These cubs are important animal ambassadors because they will educate guests from all over the world about Grizzly bears and the habitats in which they live."
WILLIAMS, Ariz. (PRWEB) January 05, 2021
Bearizona, a popular wildlife park devoted to providing homes for wild animals in need, today announced the completion of Kinder Cubs, a new 29,000-square-foot habitat for the recently rescued grizzly bear cubs, Hanna, Sky and Crockett. As the healthy bear cubs continue to grow, Bearizona is moving them into a bigger and better habitat, which will serve as an interim home while the park finalizes The Grizzly Encounter exhibit, coming in early 2022.
“We’re extremely proud to be offering these amazing and not-so-little Grizzly cubs an equally amazing, and more spacious new home as they grow, while we continue to build the best grizzly bear enclosure in the country,” said Animal Director Dave O'Connell. “These cubs are important animal ambassadors because they will educate guests from all over the world about Grizzly bears and the habitats in which they live."
Located in the walk-thru section of Bearizona, the Kinder Cubs exhibit offers an expansive space for the three bear cubs to roam. It boasts a waterfall, a stream and a large viewable cave. The exhibit can also be viewed through Bearizona’s webcams, where viewers have unlimited access to witness the bears’ substantial growth and impressive ability to destroy any enrichment toy they are given.
Since their rescue, Hanna, Sky and Crockett have collectively gained 469 pounds, more than quintupling in size. As the weather cools, the siblings can be found spending their time roughhousing, digging, and playing in their pond.
Bearizona has kept close track of their progress, growth and personalities along the way, and has documented their storied and touching journey to the park in a new documentary titled “A Journey to a New Home.” The documentary film, which features an intimate, inside look at the cubs’ rescue and rehabilitation along with insights about wildlife conservation. Watch the sneak peak trailer by going to Bearizona.com/grizzly-cub-trailer.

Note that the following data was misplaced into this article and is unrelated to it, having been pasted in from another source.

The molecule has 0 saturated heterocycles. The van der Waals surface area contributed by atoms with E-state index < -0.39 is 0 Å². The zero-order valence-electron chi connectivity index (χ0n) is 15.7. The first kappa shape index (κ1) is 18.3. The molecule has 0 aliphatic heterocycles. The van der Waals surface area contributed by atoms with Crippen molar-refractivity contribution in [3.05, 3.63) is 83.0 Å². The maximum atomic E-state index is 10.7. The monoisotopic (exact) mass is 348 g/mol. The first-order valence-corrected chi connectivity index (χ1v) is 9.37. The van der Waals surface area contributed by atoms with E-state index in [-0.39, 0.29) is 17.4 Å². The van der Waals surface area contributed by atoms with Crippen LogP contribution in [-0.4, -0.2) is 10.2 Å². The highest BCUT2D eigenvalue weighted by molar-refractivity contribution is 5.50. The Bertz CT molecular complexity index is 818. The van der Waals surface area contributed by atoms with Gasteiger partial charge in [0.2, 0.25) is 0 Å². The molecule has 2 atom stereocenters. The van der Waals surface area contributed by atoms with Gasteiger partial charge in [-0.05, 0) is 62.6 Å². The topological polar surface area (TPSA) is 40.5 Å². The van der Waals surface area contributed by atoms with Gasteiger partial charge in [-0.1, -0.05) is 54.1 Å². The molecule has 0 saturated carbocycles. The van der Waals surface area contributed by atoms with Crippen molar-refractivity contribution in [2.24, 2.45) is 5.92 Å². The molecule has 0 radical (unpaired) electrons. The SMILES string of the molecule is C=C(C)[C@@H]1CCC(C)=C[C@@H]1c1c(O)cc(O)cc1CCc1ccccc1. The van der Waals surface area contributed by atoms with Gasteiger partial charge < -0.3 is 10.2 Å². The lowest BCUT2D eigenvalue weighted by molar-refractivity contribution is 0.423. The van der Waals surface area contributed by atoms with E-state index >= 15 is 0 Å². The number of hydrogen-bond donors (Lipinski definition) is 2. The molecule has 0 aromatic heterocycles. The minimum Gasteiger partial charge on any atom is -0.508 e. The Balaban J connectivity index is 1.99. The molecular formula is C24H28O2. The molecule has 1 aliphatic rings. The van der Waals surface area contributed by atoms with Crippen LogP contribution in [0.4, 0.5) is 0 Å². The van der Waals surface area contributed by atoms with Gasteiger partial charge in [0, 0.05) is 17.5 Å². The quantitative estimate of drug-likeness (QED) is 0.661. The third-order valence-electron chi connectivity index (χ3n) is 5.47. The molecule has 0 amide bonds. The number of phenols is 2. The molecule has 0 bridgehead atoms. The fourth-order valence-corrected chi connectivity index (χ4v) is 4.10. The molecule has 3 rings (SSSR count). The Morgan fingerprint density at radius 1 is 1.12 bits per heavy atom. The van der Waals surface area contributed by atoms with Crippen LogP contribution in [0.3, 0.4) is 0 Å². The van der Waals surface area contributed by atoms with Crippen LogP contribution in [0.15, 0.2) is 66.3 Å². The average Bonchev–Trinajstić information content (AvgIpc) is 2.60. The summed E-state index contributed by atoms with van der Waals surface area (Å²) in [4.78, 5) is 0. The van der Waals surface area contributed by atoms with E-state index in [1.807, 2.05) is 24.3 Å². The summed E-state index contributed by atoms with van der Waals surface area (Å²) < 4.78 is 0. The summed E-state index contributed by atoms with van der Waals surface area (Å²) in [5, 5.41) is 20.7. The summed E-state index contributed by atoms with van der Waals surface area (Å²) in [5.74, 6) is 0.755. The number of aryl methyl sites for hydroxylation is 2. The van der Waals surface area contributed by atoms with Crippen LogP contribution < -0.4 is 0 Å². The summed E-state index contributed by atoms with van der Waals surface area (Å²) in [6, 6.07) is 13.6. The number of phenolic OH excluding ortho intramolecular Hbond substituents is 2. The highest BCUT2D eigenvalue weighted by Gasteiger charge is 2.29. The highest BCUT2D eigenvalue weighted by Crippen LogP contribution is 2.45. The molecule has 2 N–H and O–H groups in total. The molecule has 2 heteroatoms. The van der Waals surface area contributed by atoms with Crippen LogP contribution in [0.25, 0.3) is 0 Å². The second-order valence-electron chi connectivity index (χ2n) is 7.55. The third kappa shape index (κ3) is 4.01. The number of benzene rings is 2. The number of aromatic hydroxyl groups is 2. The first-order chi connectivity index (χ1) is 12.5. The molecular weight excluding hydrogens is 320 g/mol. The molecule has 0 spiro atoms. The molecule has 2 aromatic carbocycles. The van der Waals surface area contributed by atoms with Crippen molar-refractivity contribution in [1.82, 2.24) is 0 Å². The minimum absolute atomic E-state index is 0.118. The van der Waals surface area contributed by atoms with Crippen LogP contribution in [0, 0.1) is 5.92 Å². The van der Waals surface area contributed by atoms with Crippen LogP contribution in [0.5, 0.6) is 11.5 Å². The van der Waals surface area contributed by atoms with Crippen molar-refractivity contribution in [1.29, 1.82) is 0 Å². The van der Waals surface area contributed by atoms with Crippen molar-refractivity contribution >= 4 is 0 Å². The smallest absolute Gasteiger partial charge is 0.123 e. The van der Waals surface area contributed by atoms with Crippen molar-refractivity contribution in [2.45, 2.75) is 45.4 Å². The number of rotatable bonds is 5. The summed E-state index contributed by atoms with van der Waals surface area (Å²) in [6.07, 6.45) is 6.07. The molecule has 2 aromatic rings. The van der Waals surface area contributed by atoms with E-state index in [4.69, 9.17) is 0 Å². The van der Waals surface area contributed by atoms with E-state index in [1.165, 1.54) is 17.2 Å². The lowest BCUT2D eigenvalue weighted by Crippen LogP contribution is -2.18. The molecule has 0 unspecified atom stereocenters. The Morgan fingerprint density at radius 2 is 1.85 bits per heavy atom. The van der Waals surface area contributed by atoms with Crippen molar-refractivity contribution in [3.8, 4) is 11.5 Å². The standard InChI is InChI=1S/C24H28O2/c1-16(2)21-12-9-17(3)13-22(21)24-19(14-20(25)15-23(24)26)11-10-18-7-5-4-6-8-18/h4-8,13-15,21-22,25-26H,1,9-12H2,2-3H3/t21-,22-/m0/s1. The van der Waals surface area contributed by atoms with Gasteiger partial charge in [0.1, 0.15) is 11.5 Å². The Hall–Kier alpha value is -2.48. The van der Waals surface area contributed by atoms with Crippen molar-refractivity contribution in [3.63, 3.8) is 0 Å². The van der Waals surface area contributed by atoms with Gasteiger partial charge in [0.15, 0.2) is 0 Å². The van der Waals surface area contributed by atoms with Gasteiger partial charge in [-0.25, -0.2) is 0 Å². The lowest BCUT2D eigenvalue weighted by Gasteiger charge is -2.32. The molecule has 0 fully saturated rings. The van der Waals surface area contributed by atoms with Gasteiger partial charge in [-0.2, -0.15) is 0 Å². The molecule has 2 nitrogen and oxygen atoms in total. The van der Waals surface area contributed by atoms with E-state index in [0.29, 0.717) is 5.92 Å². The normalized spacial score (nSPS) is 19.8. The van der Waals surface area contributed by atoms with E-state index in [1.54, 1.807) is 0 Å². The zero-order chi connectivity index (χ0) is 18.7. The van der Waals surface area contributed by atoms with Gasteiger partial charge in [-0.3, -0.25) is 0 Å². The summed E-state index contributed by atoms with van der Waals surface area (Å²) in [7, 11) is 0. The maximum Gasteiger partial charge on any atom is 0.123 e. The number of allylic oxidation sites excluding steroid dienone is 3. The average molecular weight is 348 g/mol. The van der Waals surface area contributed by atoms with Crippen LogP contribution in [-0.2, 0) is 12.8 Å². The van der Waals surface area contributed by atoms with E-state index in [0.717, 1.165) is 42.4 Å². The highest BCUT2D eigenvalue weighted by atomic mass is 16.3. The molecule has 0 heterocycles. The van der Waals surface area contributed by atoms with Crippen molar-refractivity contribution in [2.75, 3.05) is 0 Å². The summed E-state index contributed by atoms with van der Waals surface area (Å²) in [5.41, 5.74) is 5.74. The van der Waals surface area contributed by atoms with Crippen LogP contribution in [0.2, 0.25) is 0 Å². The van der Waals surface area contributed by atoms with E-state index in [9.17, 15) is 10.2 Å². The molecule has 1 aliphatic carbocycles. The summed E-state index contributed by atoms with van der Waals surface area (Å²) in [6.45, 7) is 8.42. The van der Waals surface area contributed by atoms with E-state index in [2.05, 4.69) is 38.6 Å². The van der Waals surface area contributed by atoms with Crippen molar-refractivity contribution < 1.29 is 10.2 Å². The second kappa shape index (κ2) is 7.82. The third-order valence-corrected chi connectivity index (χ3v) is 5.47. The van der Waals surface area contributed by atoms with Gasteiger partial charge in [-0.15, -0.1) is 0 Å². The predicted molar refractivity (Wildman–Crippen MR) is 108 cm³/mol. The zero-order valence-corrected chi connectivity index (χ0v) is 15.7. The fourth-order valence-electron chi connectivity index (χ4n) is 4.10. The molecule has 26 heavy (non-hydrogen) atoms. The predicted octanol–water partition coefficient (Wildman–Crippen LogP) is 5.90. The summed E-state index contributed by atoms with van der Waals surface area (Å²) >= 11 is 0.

In early 2022, Bearizona is slated to unveil the cubs’ final home, The Grizzly Encounter. The new Grizzly Encounter will incorporate expansive grounds and multilevel spaces for the bears to enjoy and guests to experience, featuring, a 200-foot by 24-foot cliff, two waterfalls, underwater viewing sections and a rock ridge from where people can look down, into the habitat, or view the grizzly ponds. Once complete, The Grizzly Encounter will be one of the largest and most impressive grizzly bear habitats in the United States.
Since it was founded in 2010, Bearizona has fast-become a must-see attraction when visiting the Grand Canyon’s South Rim or driving through Northern Arizona. The 160-acre facility is accredited by the Zoological Association of America and was voted among the top three wildlife parks by the annual USA Today Readers’ Choice Awards twice in the past three years. The drive- and walk-through park’s mission is to rescue wild animals in need of new homes and promote conservation by inviting visitors to view wildlife in spacious, natural environments.
For more information, visit http:// http://www.bearizona.com. Anyone who cannot make the journey to Bearizona to see the fast-growing cubs, can instead shop online for bear-themed gifts at http://shop.bearizona.com/cubs or watch them on the webcams at https://bearizona.com/experiences/cub-cams/.
Bearizona is a drive- and walk-through wildlife park south of the Grand Canyon in Williams, AZ, near the intersection of Historic Route 66, Interstate 40 and Highway 64. The park’s mission is to rescue wild animals in need of new homes and promote conservation by fostering memorable and educational encounters with North American wildlife in natural environments. Bearizona invites guests to take a scenic, three-mile drive through packs and herds of wild animals followed by a leisurely stroll through Fort Bearizona, where additional animals can be seen beneath the towering ponderosa pines of Coconino National Forest.